Plastic Pollution has become a man-made global catastrophe
The proliferation of plastic products has resulted in an increase in production from around 50 million tonnes in 1950 to 245 million tonnes in 2008 (Plastics Europe) 
To get that into terms you can understand, every two years we make enough plastic to be the equivalent of the weight of the 7 billion people on earth.  About half of this will be used just once then thrown away.
Annually, approximately 500 billion plastic bags are used worldwide. More than one million bags are used every minute. A plastic bag has an average “working life” of 15 minutes.
The vast majority of plastic waste is destined for landfill sites which limits aspects of the environmental impact through ‘containment’ however this does not solve all the problems. 
Nearly three percent of world production is dumped into the ocean.  Plastic accounts for around 10% of the total waste we generate. ]1]
In 1997, the U.S. Academy of Sciences estimated the total input of marine litter into the oceans, worldwide, at approximately 6.4 million tons per year. U.N.Environmental Program.
The 5 Gyres institute, along with their collaborators at the Algalita Marine Research Foundation, have discovered plastic pollution in the North Atlantic, North Pacific and Indian Ocean.
In 2010, scientists sailed 4,100 miles from Rio de Janeiro to Cape Town, South Africa, collecting 67 samples from the ocean’s surface. “Every sample contained small fragments of plastic.”
The plastic “trash island” the size of Texas, mentioned in the media is a myth. The reality is much worse. The garbage patches observed are highly diffuse, perhaps a little more than a handful of plastic particles scattered over a football field (around 5,000 square metres in America). Yet, there are 315 million-square kilometres of ocean on the world’s surface, so there are billions of these football fields. 
That’s a lot of plastic quietly changing the consistency of our oceans because the really scary thing is that plastic is not biodegradable. It just keeps breaking down into smaller and smaller bits, ultimately polymers.
The oceans become a soup, it becomes impossible for marine life to avoid ingesting plastic. Plastics enter the food chain and release chemicals into the fish that eat them (Zarfl & Matthies, 2010). Other animals are similarly affected . Over 100 species of sea birds are known to ingest plastic artefacts (Laist, 1997) and 31 species of marine mammals are know to have ingested marine plastic (Allsopp et al).
Whether the animals have consumed small particles of plastic or smaller animals that have eaten plastic, the plastic has entered the food chain and inevitably ends up on the table of the animal at the top of the list; mankind.
To make this even worse, because of the chemical structure of plastic, as it breaks down plastic becomes a sponge to the many toxic chemicals that find their way into the oceans. (Kosier, 2010)  Persistent Organic Pollutants (POPs) like DDT and pesticides are being found in concentrations on marine plastics in several orders of magnitude higher than they are free in the water (Thompson, 2010). These same POPs have been associated with numerous detrimental health conditions:
- Cancer (Wang et al. 2009,WWF 1999, Ociepa-Zawal et al. 2010, Purdue et al. 2009, McGlynn et al. 2008)
- Diabetes (Ruzzin et al. 2010, Lee 2008, Carpenter 2008)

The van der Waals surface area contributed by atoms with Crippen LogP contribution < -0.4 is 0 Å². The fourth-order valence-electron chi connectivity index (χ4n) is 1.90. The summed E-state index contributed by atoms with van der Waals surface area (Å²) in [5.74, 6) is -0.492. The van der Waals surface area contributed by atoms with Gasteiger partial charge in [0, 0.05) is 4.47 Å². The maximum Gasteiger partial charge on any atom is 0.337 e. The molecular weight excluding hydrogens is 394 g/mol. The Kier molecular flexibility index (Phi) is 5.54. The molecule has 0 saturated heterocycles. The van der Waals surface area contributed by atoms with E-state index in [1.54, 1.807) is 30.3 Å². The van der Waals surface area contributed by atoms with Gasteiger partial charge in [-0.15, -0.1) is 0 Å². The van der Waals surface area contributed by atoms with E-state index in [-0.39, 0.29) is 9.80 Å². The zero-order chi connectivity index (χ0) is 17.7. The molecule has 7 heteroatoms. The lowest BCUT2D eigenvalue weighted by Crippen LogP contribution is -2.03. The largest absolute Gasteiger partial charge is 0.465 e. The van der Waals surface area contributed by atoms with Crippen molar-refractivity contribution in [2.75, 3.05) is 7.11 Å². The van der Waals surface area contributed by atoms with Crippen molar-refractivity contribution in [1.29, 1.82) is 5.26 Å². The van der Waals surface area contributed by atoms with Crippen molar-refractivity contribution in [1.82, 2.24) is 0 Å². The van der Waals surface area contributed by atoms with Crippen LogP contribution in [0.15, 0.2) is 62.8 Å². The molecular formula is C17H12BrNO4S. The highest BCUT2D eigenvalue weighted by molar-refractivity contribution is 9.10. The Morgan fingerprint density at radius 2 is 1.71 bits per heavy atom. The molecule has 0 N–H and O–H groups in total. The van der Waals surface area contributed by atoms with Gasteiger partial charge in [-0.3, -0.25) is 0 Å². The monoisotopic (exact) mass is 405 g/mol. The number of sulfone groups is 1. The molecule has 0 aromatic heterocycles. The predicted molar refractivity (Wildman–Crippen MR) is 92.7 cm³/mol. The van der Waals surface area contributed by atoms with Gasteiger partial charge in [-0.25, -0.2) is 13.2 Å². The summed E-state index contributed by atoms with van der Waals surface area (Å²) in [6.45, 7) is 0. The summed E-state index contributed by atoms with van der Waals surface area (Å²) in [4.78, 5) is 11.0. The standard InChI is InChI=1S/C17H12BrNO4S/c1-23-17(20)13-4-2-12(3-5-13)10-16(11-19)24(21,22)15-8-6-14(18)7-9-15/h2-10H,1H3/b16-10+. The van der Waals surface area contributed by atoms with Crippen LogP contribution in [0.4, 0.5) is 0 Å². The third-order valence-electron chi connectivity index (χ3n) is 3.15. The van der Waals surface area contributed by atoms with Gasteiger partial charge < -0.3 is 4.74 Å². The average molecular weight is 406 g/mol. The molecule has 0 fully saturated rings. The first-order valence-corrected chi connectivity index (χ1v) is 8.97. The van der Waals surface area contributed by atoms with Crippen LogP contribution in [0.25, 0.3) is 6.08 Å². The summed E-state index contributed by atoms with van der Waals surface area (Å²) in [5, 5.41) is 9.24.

- Low sperm count (WWF 1999)
- Altered immune systems (WWF 1999, Hertz-Picciotto 2008)
- Genital defects (WWF 1999)
- Endocrine disruptors (Cao et al. 2008, Han et al. 2010, Goncharov et al. 2009, Tan et al. 2009)
- Rheumatoid arthritis (Lee et al. 2007)
- Endometriosis (Porpora et al. 2009)
- Low birth weights (Murphy et al., 2010)
- Developmental problems in children:
- Lowered IQ (Jacobson and Jacobson 1996, Park et al. 2009)
- Lowered reading ages (Jacobson and Jacobson 1996)
- Affected social skills (Jacobson and Jacobson 1996)
- Behavioural problems (WWF 1999)
- Memory and attention problems (WWF 1999, Jacobson and Jacobson)
And another point: the production of plastic uses an incredible amount of fossil fuel. Most estimates put the figure at around 8% of the world’s oil production – which equates to the amount used by the whole of Africa. Fossil fuels are a finite resource. It seems absurd that we simply throw away products that are made from/with petroleum. 
Cleaning up the ocean would require each man, woman and child on our planet, to be responsible for 100,000 truckloads of water.  Practical solutions must begin on land with improved recovery systems, re-use programs and the recognition that we are changing our environment as we subject our planet to a tidal wave of plastic waste. … Plastic is cheap and incredibly versatile with properties that make it ideal for many applications. However, these qualities have also resulted in the development of a ‘disposable’ lifestyle. Plastic is a valuable resource and plastic pollution is an unnecessary and unsustainable waste that causes irreparable damage to our earth. 
Image above: http://news.nationalgeographic.com/news/2014/07/140715-ocean-plastic-debris-trash-pacific-garbage-patch/?utm_source=Facebook&utm_medium=Social&utm_content=link_fb20140717news-oc (July 15th, 2014)
3. quote from http://www.upworthy.com/they-left-los-angeles-and-sailed-for-7-days-to-find-an-island-of-garbage-heres-what-they-found?c=reccon3
4. http://summitcountyvoice.com/2010/12/10/new-garbage-gyre-found-in-south-atlantic-ocean/ (December 10th, 2012)
TAKE YOUR OWN BAGS AND CONTAINERS TO MARKETS/SUPERMARKETS AND DELICATESSENS. (not all of them will allow you to use them, but ask … let them know of your concern)
WASH ANY PLASTIC BAGS YOU DO GET AND RE-USE THEM AS OFTEN AS POSSIBLE
CHECK EVERY PIECE OF PLASTIC (PACKAGING) THAT COMES INTO YOUR HOUSE AND RE-CYCLE EVERY ONE THAT SHOWS THE RE-CYCLING LOGO.